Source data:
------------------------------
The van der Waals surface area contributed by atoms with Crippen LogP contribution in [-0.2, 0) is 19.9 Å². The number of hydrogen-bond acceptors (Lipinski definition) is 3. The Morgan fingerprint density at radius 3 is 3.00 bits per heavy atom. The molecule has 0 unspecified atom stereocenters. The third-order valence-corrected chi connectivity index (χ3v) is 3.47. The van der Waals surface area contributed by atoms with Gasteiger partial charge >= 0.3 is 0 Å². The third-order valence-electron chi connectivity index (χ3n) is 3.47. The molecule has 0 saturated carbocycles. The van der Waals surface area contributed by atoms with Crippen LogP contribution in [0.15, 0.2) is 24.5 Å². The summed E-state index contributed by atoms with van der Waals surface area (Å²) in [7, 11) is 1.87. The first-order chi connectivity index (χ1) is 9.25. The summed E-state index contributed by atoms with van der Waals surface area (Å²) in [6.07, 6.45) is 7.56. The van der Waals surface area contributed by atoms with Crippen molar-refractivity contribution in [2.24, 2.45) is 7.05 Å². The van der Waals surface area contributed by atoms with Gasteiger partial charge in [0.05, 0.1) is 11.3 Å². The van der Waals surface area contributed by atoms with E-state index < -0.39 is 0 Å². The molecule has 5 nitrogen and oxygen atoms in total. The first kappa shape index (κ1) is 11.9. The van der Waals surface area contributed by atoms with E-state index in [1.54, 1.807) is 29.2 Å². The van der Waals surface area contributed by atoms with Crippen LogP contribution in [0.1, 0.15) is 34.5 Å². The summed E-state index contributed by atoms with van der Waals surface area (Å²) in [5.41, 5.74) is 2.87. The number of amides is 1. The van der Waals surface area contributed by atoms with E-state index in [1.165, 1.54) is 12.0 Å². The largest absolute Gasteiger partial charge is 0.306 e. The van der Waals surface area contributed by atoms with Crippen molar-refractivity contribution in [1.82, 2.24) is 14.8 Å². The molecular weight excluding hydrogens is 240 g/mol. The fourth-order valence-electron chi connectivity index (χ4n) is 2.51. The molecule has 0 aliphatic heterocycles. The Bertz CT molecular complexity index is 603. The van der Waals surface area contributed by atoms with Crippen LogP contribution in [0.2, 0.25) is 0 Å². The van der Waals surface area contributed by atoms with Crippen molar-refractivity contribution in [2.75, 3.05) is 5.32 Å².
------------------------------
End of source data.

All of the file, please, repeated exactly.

The van der Waals surface area contributed by atoms with Crippen LogP contribution in [-0.2, 0) is 19.9 Å². The number of hydrogen-bond acceptors (Lipinski definition) is 3. The Morgan fingerprint density at radius 3 is 3.00 bits per heavy atom. The molecule has 0 unspecified atom stereocenters. The third-order valence-corrected chi connectivity index (χ3v) is 3.47. The van der Waals surface area contributed by atoms with Gasteiger partial charge >= 0.3 is 0 Å². The third-order valence-electron chi connectivity index (χ3n) is 3.47. The molecule has 0 saturated carbocycles. The van der Waals surface area contributed by atoms with Crippen LogP contribution in [0.15, 0.2) is 24.5 Å². The summed E-state index contributed by atoms with van der Waals surface area (Å²) in [7, 11) is 1.87. The first-order chi connectivity index (χ1) is 9.25. The summed E-state index contributed by atoms with van der Waals surface area (Å²) in [6.07, 6.45) is 7.56. The van der Waals surface area contributed by atoms with Crippen molar-refractivity contribution in [2.24, 2.45) is 7.05 Å². The van der Waals surface area contributed by atoms with Gasteiger partial charge in [0.05, 0.1) is 11.3 Å². The van der Waals surface area contributed by atoms with E-state index < -0.39 is 0 Å². The molecule has 5 nitrogen and oxygen atoms in total. The first kappa shape index (κ1) is 11.9. The van der Waals surface area contributed by atoms with E-state index in [1.54, 1.807) is 29.2 Å². The van der Waals surface area contributed by atoms with Crippen LogP contribution in [0.1, 0.15) is 34.5 Å². The summed E-state index contributed by atoms with van der Waals surface area (Å²) in [5.41, 5.74) is 2.87. The number of amides is 1. The van der Waals surface area contributed by atoms with E-state index in [1.165, 1.54) is 12.0 Å². The largest absolute Gasteiger partial charge is 0.306 e. The van der Waals surface area contributed by atoms with Crippen molar-refractivity contribution in [1.82, 2.24) is 14.8 Å². The molecular weight excluding hydrogens is 240 g/mol. The fourth-order valence-electron chi connectivity index (χ4n) is 2.51. The molecule has 0 aliphatic heterocycles. The Bertz CT molecular complexity index is 603. The van der Waals surface area contributed by atoms with Crippen LogP contribution in [0.2, 0.25) is 0 Å². The van der Waals surface area contributed by atoms with Crippen molar-refractivity contribution in [2.75, 3.05) is 5.32 Å².